In the morning, I discussed the stainless steel requirements for the balustrade with Tony Dunshea. We are going with (approximate sizes here) 40 mm (1.5 in) square tube for the uprights with a 15 mm (5/8 in) by 40 mm top rail. Stainless steel is hard, hard on drills and the person drilling. Round tube looks nicer than rectangular, but is more difficult to drill and mitre.
While I did this, Fran finished the plastering of the laundry and a few patches where we had to run some missing electrical cable the other day for the under cupboard lights in the kitchen, the future range hood over the stove and a light for over the mirror in the laundry.
Then Fran used his biscuit joiner to cut slots for the biscuits in the lumber we are using to make the long shelf in The Great Hall. Biscuits are like flat dowels and they help to align the timber, as well as strengthen the assembly. The adhesive we used was resorcinol, a phenolic marine glue, strong and waterproof. Then we used 10 pipe clamps to hold the assembly together while the glue cures. There's the equivalent of 10 standard wall studs in the shelf and it's hardwood. Heavy!
In the afternoon, Fran sanded the laundry walls, placed the final piece of corrugated zincalume on the carport, and siliconed around the electrical meter box and windows.
In the evening, Marguerite and I went over to the house to see what the lights looked like in the dark. The three main lights (200W each) seem somewhat dimmer than we expected, but the light is adequate and they look very impressive. The dichroic spotlights and pendants (50W each) appear much brighter, so the kitchen area will be wonderful to work in.
Friday, 12 October 2001
On Tuesday, the external lights weren't working due to a short between the earth and neutral lines. Tony spent quite a while looking for the fault. It turned out to be a roofing screw that just nicked the neutral where a cable passed between the purlin supporting the rear porch roof and the purlin. No more electrics required until the island bench in the kitchen is finished.
Fran filled and sanded the long shelf in The Great Hall. We lifted it up to the window so Fran could mark off where to trim the end. Being swamp gum, it's a lot lighter than we expected -- an easy four person lift. And it looks great.
Fran has been ferrying stuff away that we will no longer need -- scaffold boards, scaffolds, ladder brackets, the dust sucker... Thursday, Fran had another job and Marguerite and I went shopping for a few odds and ends -- primer for painting the architraves, varnish, zincalume sheet for splashbacks and kickboards in the kitchen, choosing laminate for the bath and splashback in the laundry and a flue for the stove. We tried, unsuccessfully, to find some air inlet vents for next to the stove and 3/8" self tapping wood screws for the chairs. I have finished cutting and planing the myrtle slats for the chairs; I want to finish them so I can repair and sell the spindle-back dining chairs.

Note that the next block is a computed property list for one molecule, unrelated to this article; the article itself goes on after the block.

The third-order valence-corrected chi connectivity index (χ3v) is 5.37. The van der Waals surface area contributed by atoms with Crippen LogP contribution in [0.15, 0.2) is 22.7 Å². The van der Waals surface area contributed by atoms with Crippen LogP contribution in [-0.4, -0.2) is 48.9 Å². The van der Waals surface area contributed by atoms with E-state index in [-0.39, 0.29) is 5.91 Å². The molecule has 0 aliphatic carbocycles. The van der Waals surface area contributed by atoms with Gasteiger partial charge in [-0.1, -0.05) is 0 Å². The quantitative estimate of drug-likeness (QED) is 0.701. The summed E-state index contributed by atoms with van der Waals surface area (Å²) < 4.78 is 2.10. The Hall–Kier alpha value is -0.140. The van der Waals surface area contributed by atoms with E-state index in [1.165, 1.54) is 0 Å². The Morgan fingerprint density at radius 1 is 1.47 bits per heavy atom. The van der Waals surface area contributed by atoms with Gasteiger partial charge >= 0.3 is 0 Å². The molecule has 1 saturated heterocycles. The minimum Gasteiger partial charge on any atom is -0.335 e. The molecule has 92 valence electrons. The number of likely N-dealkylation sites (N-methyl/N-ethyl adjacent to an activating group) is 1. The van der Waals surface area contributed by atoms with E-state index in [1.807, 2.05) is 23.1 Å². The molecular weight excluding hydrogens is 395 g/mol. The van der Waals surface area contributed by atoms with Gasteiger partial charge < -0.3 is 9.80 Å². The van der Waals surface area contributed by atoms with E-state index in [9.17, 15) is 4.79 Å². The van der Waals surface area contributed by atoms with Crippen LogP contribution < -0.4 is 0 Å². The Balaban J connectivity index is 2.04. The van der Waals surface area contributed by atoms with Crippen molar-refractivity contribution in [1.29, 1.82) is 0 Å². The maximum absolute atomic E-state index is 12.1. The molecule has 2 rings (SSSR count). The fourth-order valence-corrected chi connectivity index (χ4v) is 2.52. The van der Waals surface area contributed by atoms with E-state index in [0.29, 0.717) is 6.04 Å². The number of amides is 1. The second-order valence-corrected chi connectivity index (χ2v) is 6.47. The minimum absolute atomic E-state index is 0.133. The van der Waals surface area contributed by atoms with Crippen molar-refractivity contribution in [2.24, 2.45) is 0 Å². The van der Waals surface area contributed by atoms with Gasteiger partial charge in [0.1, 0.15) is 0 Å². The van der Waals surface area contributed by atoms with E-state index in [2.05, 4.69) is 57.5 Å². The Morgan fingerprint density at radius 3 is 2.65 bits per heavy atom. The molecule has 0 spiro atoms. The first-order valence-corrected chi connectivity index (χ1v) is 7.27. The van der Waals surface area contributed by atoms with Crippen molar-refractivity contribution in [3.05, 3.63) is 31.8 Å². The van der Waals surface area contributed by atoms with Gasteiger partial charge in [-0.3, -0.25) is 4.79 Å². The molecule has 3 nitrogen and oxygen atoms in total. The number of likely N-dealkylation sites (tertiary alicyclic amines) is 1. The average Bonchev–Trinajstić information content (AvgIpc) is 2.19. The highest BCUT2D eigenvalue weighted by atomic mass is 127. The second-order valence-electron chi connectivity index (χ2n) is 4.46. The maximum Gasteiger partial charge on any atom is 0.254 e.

I tried to phone Richard the floor-sanding guy to confirm his arrival next week, but his phones have been disconnected. This is not good.
We experienced torrential rain today, water over the roads in several places. The expert registered builders who said The House of Steel would leak are proven wrong again! A fellow from a nearby village measured 50 mm (2 in) of rainfall over a seven hour period for a total of 100 mm in twenty four hours. Perhaps we know why the expert registered builders thought the house would leak. A friend of ours has an apartment in the city and the gutters on the building were all installed perfectly horizontal. Since they don't drain as quickly as when the gutters slope toward the outlet, they overflowed into the apartments. The builders tried to excuse themselves by saying that the installers were fully qualified and registered roof plumbers and said how difficult it is to arrange the fall the correct way, but Liz had seen Fran in action on their house and knows how a water-level works. None of the gutters were high up, all being easily accessible from ladders.
Even though the underside of the rear of The Great Hall where the wiring harness runs has yet to be sealed up with plywood, the house stays comfortable warm overnight. This is a great comfort to us. Last night I tested all of the lighting and except for the stair light being overly bright, all is well. I fixed the stair light problem by replacing the 20 watt globe with an 8 watt globe. It's intended as a night light so guests, or Thomas don't fall on them in the dark when visiting the toilet.
Sunday, 14 October 2001
I was going to commence painting the laundry today, but Fran took the plaster sanding tools home on Friday. Instead, I finally got around to painting the second coat on the wardrobe wall and the hot water closet. Our friend Jane came by for her first visit to see The House of Steel and declared it a masterwork. She brought sticky buns from Banjo's Bakery and we drank strong black coffee with them. Jane is a very proper lady, so I brought out the tiger myrtle coffee table for its first use. The scraps of cardboard we used to prevent the coffee mugs marring the surface were probably infra dig, but what the hell, it's a building site!
Richard, the floor sander phoned, so we expect him now late in the coming week.
Monday, 15 October 2001
Fran and I put the large shelf up in The Great Hall. Fortunately, it's made from swamp gum, so it wasn't too heavy to lift. We clamped lengths of stud to two sawhorses to act as temporary supports for the edge furthest from the wall. The edge against the wall was supported by the ledge below the top row of windows. That was liberally smeared with silicone to act as an adhesive. Each side of the window and against the west wall, we used stainless steel brackets to hold the shelf up. At the eastern end, a bracket wasn't needed as we can screw into the header of the doorway. The rear of the shelf against the wall is secured by screws driven at an angle into the wall studs.
We didn't want to test the effect on the French window until the silicone is fully hardened, but the western end of the opening now has no movement when pushed, so it looks like the shelf will do the job. While on the floor, the shelf looked huge, but in place it looks in fine proportion, no doubt because of the size of The Great Hall.